[18]         While it is true that a possible adverse costs order may deter a person from suing as a litigation guardian, there are also policy reasons that support awarding costs in favour of successful defendants.  In any event, I think the underlying law has been clear for more the 50 years that a litigation guardian assumes potential liability for costs if he or she starts an action as a litigation guardian and is not successful. 
[19]         Accordingly, my conclusion is that Shawne McIlvenna, the plaintiff’s former litigation guardian, is responsible for the costs that I have already ordered, up to February 27, 2009, when the plaintiff filed his affidavit of majority. ..

Adverse Inferences When Parties in an Injury Claim Fail to Testify

Further to my previous posts addressing this topic, two sets of reasons for judgment were released recently by BC Courts addressing the law of adverse inference in the failure of parties testifying in their own injury claim.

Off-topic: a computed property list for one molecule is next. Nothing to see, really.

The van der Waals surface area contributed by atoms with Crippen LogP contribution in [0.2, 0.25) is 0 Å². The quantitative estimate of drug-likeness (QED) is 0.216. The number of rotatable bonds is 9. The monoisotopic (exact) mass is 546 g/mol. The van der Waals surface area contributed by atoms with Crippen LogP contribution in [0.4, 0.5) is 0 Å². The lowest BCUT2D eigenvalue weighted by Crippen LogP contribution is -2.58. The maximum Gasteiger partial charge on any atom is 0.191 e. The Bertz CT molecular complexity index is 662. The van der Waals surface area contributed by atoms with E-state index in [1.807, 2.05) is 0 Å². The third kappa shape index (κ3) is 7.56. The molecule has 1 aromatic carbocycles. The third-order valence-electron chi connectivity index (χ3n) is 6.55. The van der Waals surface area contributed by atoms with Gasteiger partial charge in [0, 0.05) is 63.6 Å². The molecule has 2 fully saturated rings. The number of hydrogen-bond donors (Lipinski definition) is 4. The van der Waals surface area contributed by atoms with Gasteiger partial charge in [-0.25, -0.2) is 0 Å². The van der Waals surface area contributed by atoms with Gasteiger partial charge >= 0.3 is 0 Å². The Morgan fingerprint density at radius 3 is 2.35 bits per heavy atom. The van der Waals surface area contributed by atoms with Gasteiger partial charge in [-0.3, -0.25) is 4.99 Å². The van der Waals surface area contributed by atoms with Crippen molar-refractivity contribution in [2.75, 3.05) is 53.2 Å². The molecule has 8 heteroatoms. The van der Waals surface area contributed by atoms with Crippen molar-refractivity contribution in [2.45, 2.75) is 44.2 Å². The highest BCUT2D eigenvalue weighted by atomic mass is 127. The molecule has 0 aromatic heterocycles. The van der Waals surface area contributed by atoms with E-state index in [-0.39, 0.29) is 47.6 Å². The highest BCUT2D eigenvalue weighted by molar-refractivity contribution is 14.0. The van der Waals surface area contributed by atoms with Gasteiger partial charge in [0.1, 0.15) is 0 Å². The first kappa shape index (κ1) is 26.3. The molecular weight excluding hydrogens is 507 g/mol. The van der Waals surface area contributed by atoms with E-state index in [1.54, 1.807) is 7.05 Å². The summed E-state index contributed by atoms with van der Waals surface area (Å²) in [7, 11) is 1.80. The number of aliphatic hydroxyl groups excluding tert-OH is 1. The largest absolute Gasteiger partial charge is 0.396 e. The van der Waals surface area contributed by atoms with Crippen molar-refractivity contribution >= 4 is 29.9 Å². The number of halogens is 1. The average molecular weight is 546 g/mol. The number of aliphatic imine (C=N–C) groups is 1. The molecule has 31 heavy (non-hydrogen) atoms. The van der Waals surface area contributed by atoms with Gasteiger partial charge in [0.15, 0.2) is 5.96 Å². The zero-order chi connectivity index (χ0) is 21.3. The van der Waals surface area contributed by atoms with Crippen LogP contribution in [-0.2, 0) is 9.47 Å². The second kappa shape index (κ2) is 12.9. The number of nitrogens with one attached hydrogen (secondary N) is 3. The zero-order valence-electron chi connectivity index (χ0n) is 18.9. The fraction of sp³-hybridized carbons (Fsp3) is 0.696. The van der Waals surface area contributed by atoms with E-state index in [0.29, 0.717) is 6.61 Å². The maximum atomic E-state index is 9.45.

In a recent Court of Appeal decison (O’Connell v. Yung) the Plaintiff suffered a serious brain injury as a result of a 2007 tractor-trailer collision.  The consequences of her injury caused her to “lack insight into her difficulties”.  At trial the Plaintiff did not take the stand with counsel explaining that this choice was made because “she was an unreliable historian and could not add anything to the truth of the evidence she would be giving”.  The Plaintiff’s case instead consisted of medical evidence and that of collateral witnesses.
The Plaintiff was awarded significant damages at trial.  The Defendants appealed arguing the damage awards were too high and further that the trial judge erred in not drawing an adverse inference from the Plaintiff’s failure to testify.
The Court of Appeal, while somewhat reducing the damages awarded for cost of future care, found that no error was made in not drawing an adverse inference.  Madam Justice Kirkpatrick provided the following reasons:

[16] I first observe that this Court stated in Jones v. Trudel, 2000 BCCA 298 at para. 34, 185 D.L.R. (4th) 193, that the failure to address the question of whether an adverse inference should be drawn is not, in and of itself, reversible error: per Southin J.A. Mr. Justice Lambert agreed that the trial judge made no reversible error and stated, at para. 52: